All religion is of life. That is, the truths of religion are applicable to all phases of life. Indeed they were given for no other purpose than that they may be applied to our lives every aspect of our lives. In the minds of some the question may arise: “How can we be expected to know what truths or principles apply to a given situation?” The answer to this question is simple: If we seek to be enlightened by regular reading of the Lord’s Word, and avail ourselves of all the means provided by Him for our instruction, both public and private, we will learn those truths which apply directly to our lives. And if we pray to the Lord, He will enlighten us to see those truths we need to know in order to live well.

The truths revealed by the Lord in the Writings especially should be the principles from which we think about all things. As New Church people we should always be willing to examine the attitudes and opinions we hold to see if they are in agreement with the principles of truth which the Lord has revealed. And let us remember: a thing is not true or right merely because many people believe it, nor is it true and right because we have always believed it. It is true and right only if it is in agreement with what the Lord teaches. We would also note that because of our hereditary nature, we are inclined to favor those ideas which are in agreement with our own ideas, ideas which further our own selfish interests. It is therefore of great importance that we always be willing to re-examine our thoughts and attitudes.

The truths which the Lord reveals should, little by little, become the fabric of our thought. When we approach the problems of daily living, we should ask ourselves questions such as these: In what way does the thing I am considering contribute to the Lord’s end in creation? How does the doctrine of use apply to the situation under consideration? What relation has this problem to the degrees of the neighbor? Does the course of action I am considering come under the laws of Divine providence or under the laws of permission? What laws of Divine providence are applicable to the problem I am wrestling with?

If we are serious about living the life that leads to heaven we will seek to formulate our opinions, thoughts and attitudes from the truths of Divine revelation. We will cultivate the habit and practice of thinking from spiritual principles about all things. We are told that when what is spiritual reigns in a person, it affects and as it were tinges all that the person thinks, wills and does, and causes the thoughts and the actions of one’s will to partake of the spiritual, until at last these become spiritual in him (see AC 5639:2).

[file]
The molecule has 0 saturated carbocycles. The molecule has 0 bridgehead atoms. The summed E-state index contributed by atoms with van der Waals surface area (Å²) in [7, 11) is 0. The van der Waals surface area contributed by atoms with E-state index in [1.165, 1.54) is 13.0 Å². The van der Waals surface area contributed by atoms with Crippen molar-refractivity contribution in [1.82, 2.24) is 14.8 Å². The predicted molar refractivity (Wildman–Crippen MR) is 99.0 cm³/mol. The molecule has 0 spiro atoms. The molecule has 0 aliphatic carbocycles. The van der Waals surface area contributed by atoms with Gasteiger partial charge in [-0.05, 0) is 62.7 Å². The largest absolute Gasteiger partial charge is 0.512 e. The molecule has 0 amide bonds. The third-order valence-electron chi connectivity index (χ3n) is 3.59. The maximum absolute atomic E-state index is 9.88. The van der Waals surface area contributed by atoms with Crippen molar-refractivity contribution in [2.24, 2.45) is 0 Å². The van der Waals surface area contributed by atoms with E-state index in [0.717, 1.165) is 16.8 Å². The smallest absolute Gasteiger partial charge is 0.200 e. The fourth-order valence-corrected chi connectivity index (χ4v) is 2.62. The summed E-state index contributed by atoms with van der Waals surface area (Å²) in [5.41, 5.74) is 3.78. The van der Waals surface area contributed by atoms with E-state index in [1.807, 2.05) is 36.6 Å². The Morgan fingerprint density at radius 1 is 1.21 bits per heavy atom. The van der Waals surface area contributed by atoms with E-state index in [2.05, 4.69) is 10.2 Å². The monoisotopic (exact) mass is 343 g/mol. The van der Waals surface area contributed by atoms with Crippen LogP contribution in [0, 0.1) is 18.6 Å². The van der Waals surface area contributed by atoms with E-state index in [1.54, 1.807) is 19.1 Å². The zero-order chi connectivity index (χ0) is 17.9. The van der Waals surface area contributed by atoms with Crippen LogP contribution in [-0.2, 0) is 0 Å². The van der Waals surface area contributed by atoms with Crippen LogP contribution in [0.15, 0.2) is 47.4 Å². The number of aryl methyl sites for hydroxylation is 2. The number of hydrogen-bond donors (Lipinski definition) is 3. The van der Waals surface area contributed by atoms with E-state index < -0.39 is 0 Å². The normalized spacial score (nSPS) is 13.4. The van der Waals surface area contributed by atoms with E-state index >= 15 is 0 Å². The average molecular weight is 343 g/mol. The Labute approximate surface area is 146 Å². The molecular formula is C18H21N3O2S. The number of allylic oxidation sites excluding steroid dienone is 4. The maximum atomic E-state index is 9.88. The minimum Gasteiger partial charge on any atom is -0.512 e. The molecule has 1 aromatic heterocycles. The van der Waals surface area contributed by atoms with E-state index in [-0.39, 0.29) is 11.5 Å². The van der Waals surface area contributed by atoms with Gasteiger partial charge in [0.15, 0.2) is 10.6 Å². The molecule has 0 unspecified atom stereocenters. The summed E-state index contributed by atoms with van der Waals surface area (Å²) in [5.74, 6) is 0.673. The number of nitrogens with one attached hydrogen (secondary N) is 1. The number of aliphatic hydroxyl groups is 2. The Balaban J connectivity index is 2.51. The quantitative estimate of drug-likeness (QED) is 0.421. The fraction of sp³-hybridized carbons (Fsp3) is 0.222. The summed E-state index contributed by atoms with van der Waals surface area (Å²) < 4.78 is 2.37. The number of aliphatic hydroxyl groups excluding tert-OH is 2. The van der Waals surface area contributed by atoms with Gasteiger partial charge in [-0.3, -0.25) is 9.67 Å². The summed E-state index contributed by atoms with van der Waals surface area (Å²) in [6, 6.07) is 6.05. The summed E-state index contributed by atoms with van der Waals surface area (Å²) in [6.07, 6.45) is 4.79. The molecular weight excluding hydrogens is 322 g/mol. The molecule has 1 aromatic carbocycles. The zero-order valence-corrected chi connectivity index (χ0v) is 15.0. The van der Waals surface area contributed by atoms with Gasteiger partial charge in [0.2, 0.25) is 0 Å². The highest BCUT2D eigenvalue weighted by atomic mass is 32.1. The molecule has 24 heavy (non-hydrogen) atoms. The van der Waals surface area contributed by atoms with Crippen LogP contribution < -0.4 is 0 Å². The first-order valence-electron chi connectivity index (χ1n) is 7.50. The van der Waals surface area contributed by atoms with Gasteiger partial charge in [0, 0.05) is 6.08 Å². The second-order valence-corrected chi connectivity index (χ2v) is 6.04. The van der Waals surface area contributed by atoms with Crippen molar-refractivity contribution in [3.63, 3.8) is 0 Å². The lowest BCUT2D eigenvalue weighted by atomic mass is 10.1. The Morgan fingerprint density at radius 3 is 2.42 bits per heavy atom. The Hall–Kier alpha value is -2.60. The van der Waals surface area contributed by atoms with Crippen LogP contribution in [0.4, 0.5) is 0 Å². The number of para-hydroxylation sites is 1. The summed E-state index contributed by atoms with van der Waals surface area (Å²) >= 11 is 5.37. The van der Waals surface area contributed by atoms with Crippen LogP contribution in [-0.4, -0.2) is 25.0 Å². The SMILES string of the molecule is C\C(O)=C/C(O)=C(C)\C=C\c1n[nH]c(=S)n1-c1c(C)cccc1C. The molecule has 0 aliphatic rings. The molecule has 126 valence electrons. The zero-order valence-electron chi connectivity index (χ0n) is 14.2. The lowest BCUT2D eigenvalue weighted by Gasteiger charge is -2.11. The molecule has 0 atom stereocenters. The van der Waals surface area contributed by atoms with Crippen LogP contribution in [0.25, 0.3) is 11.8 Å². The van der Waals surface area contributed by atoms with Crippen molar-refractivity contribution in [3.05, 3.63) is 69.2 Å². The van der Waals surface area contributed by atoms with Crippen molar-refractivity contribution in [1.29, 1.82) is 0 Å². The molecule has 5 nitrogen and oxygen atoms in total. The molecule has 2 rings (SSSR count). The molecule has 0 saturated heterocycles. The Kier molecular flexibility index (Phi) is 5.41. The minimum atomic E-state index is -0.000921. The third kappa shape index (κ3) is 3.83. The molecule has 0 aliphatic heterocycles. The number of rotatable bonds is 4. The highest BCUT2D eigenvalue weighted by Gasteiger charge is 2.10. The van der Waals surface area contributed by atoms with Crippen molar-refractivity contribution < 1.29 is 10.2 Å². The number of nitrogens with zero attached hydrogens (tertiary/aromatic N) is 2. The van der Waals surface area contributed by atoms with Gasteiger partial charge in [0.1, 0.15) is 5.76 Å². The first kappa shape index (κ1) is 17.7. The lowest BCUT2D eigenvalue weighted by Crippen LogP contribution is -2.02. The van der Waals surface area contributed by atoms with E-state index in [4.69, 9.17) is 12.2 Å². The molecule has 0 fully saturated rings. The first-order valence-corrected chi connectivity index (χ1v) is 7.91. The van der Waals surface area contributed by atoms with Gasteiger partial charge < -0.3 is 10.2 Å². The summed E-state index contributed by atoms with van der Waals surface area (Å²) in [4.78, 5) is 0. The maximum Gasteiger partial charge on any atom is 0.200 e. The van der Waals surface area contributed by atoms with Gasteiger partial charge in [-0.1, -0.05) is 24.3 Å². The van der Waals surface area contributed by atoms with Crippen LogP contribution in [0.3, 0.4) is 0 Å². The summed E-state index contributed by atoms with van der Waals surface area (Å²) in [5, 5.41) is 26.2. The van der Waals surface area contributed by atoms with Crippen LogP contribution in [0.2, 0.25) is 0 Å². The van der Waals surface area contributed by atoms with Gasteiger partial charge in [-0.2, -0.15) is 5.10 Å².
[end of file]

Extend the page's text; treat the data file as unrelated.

“Blessed is the man who walks not in the counsel of the wicked, nor stands in the path of sinners, nor sits in the seat of the scornful; but his delight is in the law of the Lord, and in His law he meditates day and night. He shall be like a tree planted by the rivers of water that brings forth its fruit in its season, whose leaf also shall not wither; and whatever he does shall prosper” (Psalm 1:1-3). Amen.

Lessons: I Samuel 16:1-13, John 7:14-31, DLW 248, 249

Divine Love and Wisdom 248, 249

UNLESS THE HIGHER DEGREE WHICH IS THE SPIRITUAL IS OPENED IN MAN, HE BECOMES NATURAL AND SENSUAL.

It was shown above that there are three degrees of the human mind, called natural, spiritual, and celestial, and that these degrees may be opened successively in man; also that the natural degree is first opened; afterwards, if man flees from evil as sins and looks to the Lord, the spiritual degree is opened; and lastly, the celestial. Since these degrees are opened successively according to man’s life, it follows that the two higher degrees may remain unopened, and man then continues in the natural degree, which is the outmost. Moreover, it is known in the world that there is a natural and a spiritual man, or an external and an internal man; but it is not known that a natural man becomes spiritual by the opening of some higher degree in him, and that such opening is effected by a spiritual life, which is a life conformed to the Divine precepts; and that without a life conformed to these man remains natural.

There are three kinds of natural men; the first consists of those who know nothing of the Divine precepts; the second, of those who know that there are such precepts but give no thought to a life according to them; and the third, of those who despise and deny these precepts. In respect to the first class, which consist of those who know nothing of the Divine precepts, since they cannot be taught by themselves they must needs remain natural. Every man is taught respecting the Divine precepts, not by immediate revelations but by others who know them from religion, on which subject see The Doctrine of the New Jerusalem Concerning the Sacred Scriptures (n. 114-118). Those of the second class, who know that there are Divine precepts but give no thought to a life according to them, also remain natural, and care about no other concerns than those of the world and the body. These after death become mere menials and servants, according to the uses which they are able to perform for those who are spiritual; for the natural man is menial and servant, and the spiritual man is a master and lord. Those of the third class, who despise and deny the Divine precepts, not only remain natural but also become sensual in the measure of their contempt and denial. Sensual men are the lowest natural men, who are incapable of thinking above the appearances and fallacies of the bodily senses. After death they are in hell.